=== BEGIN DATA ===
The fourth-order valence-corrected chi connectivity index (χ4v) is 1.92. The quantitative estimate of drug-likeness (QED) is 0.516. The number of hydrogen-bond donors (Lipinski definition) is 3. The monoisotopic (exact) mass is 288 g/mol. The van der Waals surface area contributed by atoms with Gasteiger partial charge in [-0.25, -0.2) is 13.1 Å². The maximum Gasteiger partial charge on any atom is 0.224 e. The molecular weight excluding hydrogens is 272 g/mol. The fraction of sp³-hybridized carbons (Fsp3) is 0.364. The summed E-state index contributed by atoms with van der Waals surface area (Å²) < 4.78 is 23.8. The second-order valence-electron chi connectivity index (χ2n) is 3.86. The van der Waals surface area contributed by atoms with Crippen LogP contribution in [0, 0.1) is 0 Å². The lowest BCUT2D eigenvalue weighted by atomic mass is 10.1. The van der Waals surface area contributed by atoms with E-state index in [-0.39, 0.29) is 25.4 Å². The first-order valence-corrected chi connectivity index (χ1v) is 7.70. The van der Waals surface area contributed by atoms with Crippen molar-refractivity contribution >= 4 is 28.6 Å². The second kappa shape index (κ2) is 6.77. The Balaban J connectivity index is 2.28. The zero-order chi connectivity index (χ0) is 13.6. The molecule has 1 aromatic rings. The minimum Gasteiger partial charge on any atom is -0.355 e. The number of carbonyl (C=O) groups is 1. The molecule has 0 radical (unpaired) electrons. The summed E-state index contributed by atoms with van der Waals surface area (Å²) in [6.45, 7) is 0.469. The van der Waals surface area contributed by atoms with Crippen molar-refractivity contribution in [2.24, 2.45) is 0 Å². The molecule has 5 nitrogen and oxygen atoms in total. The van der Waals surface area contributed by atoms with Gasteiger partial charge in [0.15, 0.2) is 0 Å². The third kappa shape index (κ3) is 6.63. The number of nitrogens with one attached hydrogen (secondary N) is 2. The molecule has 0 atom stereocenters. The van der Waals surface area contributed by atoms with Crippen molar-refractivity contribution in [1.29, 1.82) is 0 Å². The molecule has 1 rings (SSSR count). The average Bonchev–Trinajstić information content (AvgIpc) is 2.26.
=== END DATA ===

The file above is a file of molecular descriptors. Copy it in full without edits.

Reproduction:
The fourth-order valence-corrected chi connectivity index (χ4v) is 1.92. The quantitative estimate of drug-likeness (QED) is 0.516. The number of hydrogen-bond donors (Lipinski definition) is 3. The monoisotopic (exact) mass is 288 g/mol. The van der Waals surface area contributed by atoms with Gasteiger partial charge in [-0.25, -0.2) is 13.1 Å². The maximum Gasteiger partial charge on any atom is 0.224 e. The molecular weight excluding hydrogens is 272 g/mol. The fraction of sp³-hybridized carbons (Fsp3) is 0.364. The summed E-state index contributed by atoms with van der Waals surface area (Å²) < 4.78 is 23.8. The second-order valence-electron chi connectivity index (χ2n) is 3.86. The van der Waals surface area contributed by atoms with Crippen LogP contribution in [0, 0.1) is 0 Å². The lowest BCUT2D eigenvalue weighted by atomic mass is 10.1. The van der Waals surface area contributed by atoms with E-state index in [-0.39, 0.29) is 25.4 Å². The first-order valence-corrected chi connectivity index (χ1v) is 7.70. The van der Waals surface area contributed by atoms with Crippen molar-refractivity contribution >= 4 is 28.6 Å². The second kappa shape index (κ2) is 6.77. The Balaban J connectivity index is 2.28. The zero-order chi connectivity index (χ0) is 13.6. The molecule has 1 aromatic rings. The minimum Gasteiger partial charge on any atom is -0.355 e. The number of carbonyl (C=O) groups is 1. The molecule has 0 radical (unpaired) electrons. The summed E-state index contributed by atoms with van der Waals surface area (Å²) in [6.45, 7) is 0.469. The van der Waals surface area contributed by atoms with Crippen molar-refractivity contribution in [2.24, 2.45) is 0 Å². The molecule has 5 nitrogen and oxygen atoms in total. The van der Waals surface area contributed by atoms with Gasteiger partial charge in [0.15, 0.2) is 0 Å². The third kappa shape index (κ3) is 6.63. The number of nitrogens with one attached hydrogen (secondary N) is 2. The molecule has 0 atom stereocenters. The van der Waals surface area contributed by atoms with Crippen molar-refractivity contribution in [1.29, 1.82) is 0 Å². The molecule has 1 rings (SSSR count). The average Bonchev–Trinajstić information content (AvgIpc) is 2.26.